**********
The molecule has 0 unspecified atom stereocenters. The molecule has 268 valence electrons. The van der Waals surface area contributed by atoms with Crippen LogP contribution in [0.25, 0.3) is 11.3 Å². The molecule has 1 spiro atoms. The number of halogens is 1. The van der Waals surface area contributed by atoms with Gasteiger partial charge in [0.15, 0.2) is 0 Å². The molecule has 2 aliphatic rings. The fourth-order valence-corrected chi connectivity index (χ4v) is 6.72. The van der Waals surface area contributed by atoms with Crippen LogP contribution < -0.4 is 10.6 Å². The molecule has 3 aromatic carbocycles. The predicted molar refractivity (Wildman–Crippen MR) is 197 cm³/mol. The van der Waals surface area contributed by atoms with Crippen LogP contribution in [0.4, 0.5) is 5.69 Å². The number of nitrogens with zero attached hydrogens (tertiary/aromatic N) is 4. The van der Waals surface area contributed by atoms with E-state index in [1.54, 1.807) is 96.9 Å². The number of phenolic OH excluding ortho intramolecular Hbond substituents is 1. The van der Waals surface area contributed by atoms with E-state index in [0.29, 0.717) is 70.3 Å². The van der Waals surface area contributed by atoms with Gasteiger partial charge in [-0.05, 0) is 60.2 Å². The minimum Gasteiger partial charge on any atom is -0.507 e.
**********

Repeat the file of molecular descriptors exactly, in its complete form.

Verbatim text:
The molecule has 0 unspecified atom stereocenters. The molecule has 268 valence electrons. The van der Waals surface area contributed by atoms with Crippen LogP contribution in [0.25, 0.3) is 11.3 Å². The molecule has 1 spiro atoms. The number of halogens is 1. The van der Waals surface area contributed by atoms with Gasteiger partial charge in [0.15, 0.2) is 0 Å². The molecule has 2 aliphatic rings. The fourth-order valence-corrected chi connectivity index (χ4v) is 6.72. The van der Waals surface area contributed by atoms with Crippen LogP contribution < -0.4 is 10.6 Å². The molecule has 3 aromatic carbocycles. The predicted molar refractivity (Wildman–Crippen MR) is 197 cm³/mol. The van der Waals surface area contributed by atoms with Crippen LogP contribution in [0.4, 0.5) is 5.69 Å². The number of nitrogens with zero attached hydrogens (tertiary/aromatic N) is 4. The van der Waals surface area contributed by atoms with E-state index in [1.54, 1.807) is 96.9 Å². The number of phenolic OH excluding ortho intramolecular Hbond substituents is 1. The van der Waals surface area contributed by atoms with E-state index in [0.29, 0.717) is 70.3 Å². The van der Waals surface area contributed by atoms with Gasteiger partial charge in [-0.05, 0) is 60.2 Å². The minimum Gasteiger partial charge on any atom is -0.507 e.